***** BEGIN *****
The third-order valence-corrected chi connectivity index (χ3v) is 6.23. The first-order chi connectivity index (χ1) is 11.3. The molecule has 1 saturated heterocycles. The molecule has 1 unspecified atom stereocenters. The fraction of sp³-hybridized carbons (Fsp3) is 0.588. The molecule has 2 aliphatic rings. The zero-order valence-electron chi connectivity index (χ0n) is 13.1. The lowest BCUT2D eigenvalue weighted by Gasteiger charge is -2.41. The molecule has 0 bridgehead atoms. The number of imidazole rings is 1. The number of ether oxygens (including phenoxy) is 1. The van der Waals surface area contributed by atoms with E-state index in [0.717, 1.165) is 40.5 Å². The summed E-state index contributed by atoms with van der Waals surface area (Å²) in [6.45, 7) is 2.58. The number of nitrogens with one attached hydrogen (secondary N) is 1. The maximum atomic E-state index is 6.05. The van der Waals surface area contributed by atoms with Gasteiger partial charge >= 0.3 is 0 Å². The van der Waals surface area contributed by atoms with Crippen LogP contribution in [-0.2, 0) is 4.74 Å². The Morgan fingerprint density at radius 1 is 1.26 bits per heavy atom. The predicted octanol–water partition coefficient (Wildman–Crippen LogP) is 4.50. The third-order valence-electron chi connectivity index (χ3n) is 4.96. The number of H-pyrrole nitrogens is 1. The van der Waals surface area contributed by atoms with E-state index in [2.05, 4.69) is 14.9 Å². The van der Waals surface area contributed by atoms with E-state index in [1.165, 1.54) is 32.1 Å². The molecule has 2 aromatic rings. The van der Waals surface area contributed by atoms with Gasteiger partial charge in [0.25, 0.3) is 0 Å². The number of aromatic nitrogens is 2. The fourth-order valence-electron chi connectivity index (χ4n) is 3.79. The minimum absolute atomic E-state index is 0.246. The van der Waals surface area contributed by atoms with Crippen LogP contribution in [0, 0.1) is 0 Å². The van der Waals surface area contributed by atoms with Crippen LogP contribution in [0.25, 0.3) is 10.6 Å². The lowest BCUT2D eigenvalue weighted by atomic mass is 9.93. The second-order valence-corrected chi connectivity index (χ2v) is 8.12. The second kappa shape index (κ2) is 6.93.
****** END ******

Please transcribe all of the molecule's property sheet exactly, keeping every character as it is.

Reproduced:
The third-order valence-corrected chi connectivity index (χ3v) is 6.23. The first-order chi connectivity index (χ1) is 11.3. The molecule has 1 saturated heterocycles. The molecule has 1 unspecified atom stereocenters. The fraction of sp³-hybridized carbons (Fsp3) is 0.588. The molecule has 2 aliphatic rings. The zero-order valence-electron chi connectivity index (χ0n) is 13.1. The lowest BCUT2D eigenvalue weighted by Gasteiger charge is -2.41. The molecule has 0 bridgehead atoms. The number of imidazole rings is 1. The number of ether oxygens (including phenoxy) is 1. The van der Waals surface area contributed by atoms with E-state index in [0.717, 1.165) is 40.5 Å². The summed E-state index contributed by atoms with van der Waals surface area (Å²) in [6.45, 7) is 2.58. The number of nitrogens with one attached hydrogen (secondary N) is 1. The maximum atomic E-state index is 6.05. The van der Waals surface area contributed by atoms with Gasteiger partial charge >= 0.3 is 0 Å². The van der Waals surface area contributed by atoms with Crippen LogP contribution in [-0.2, 0) is 4.74 Å². The Morgan fingerprint density at radius 1 is 1.26 bits per heavy atom. The predicted octanol–water partition coefficient (Wildman–Crippen LogP) is 4.50. The third-order valence-electron chi connectivity index (χ3n) is 4.96. The number of H-pyrrole nitrogens is 1. The van der Waals surface area contributed by atoms with E-state index in [2.05, 4.69) is 14.9 Å². The van der Waals surface area contributed by atoms with E-state index in [1.165, 1.54) is 32.1 Å². The molecule has 2 aromatic rings. The van der Waals surface area contributed by atoms with Gasteiger partial charge in [0.25, 0.3) is 0 Å². The number of aromatic nitrogens is 2. The fourth-order valence-electron chi connectivity index (χ4n) is 3.79. The minimum absolute atomic E-state index is 0.246. The van der Waals surface area contributed by atoms with Crippen LogP contribution in [0, 0.1) is 0 Å². The van der Waals surface area contributed by atoms with Crippen LogP contribution in [0.25, 0.3) is 10.6 Å². The lowest BCUT2D eigenvalue weighted by atomic mass is 9.93. The second-order valence-corrected chi connectivity index (χ2v) is 8.12. The second kappa shape index (κ2) is 6.93.